Construction fencing is up and preliminary site work has begun on a planned 2.15-acre indoor/outdoor habitat for primates at Brookfield Zoo that will wrap around the west and north sides of Tropic World, which the zoo’s primates have called home since 1983.
The project, estimated by Chicago Zoological Society President and CEO Dr. Michael Adkesson last fall at $50 to $60 million, will create four new outdoor habitats along the north side of Tropic World that will extend about halfway into the West Mall.
Habitats will serve as the new outdoor homes for two gorilla troupes, a family unit and a bachelor group, for the zoo’s orangutans and for several species of South American monkeys.
The habitats will have naturalistic features such as running water, climbing structures, grasses and vines. Zoo patrons will be able to get up close and personal with the primates through two-story tall glass windows separating them.
The outdoor exhibit will also be planted up with 75 new trees, 500 new shrubs and several pollinator gardens, according to a press release issued by Brookfield Zoo on March 20.
“Seeing our gorillas and orangutans come outside, some for the very first time, will be an unforgettable moment as they experience natural grass under their feet and sunlight shining on their faces,” said Adkesson in the press release. “The new habitats will also allow guests to connect with these amazing charismatic animals in a whole new way. Our mission is to engage our guests in caring about wildlife and nature. From that connection, we can then inspire people to incorporate conservation-minded activities into their daily lives.”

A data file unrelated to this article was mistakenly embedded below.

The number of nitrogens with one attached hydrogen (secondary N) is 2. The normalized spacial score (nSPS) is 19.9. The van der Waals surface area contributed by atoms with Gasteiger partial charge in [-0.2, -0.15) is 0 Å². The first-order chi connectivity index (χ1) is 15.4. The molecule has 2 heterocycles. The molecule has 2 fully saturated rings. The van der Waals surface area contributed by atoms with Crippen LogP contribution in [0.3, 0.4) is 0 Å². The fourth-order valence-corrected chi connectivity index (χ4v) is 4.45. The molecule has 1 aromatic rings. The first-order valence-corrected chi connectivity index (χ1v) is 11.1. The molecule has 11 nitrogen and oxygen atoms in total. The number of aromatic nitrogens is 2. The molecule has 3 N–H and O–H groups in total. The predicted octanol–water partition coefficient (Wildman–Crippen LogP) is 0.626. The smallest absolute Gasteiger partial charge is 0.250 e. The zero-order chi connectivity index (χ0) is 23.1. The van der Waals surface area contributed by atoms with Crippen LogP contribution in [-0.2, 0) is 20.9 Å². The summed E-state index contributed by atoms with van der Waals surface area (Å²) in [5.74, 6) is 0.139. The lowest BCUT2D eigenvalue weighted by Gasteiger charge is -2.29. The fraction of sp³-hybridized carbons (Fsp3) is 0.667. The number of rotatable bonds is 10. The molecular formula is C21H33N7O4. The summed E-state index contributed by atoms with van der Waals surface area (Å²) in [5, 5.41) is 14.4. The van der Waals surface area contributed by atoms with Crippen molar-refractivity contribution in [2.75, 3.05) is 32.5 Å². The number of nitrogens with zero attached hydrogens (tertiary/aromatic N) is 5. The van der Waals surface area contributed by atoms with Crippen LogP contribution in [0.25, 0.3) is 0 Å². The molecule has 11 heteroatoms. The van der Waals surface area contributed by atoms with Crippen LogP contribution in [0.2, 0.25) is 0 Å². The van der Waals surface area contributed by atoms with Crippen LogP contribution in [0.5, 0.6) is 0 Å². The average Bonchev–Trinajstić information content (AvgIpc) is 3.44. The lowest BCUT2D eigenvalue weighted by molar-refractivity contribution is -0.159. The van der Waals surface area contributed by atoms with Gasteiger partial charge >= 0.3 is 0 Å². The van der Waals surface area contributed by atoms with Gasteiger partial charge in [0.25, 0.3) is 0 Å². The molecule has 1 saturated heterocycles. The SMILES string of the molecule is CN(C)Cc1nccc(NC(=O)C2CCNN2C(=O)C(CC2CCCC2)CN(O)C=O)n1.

In addition to the new, expansive outdoor habitats, the project also includes the construction of a new Gorilla Conservation Center, which the zoo describes as a “state-of-the-art learning space for the public and a dedicated home for the Chicago Zoological Society’s King Conservation Leadership Academy, in which high-school age students participate in science programming with an emphasis on career and college readiness.”
First reported by the Landmark last November, the new primate habitats and Gorilla Conservation Center are slated to be completed in 2025, with animals being introduced into the new spaces that year and into 2026.
The primate project is just the first of several major changes to Brookfield Zoo envisioned over the next decade as the institution nears its 100th birthday in 2034.
Some of the smaller improvements include creating a new aviary immediately south of Tropic World to showcase North American wild birds. There are also plans to create a Blanding’s and box turtle habitat at the Hamill Family Nature Plaza south of Tropic World and a seasonal habitat for Macaws nearby.
“You can some in the South Gate and you can walk all the way down to the Living Coast and not see anything other than a peacock,” Adkesson said of the planned improvements last fall. “One of the things we’re trying to change is to bring some animals back into this space.”
A more ambitious plan to reimagine the northwest corner of the zoo campus into a large, integrated African safari habitat is still years down the road.
Zoo officials are planning to host a formal groundbreaking for the new primate habitats and Gorilla Conservation Center this fall when it also plans to announce its Next Century Campaign to fund those other improvements.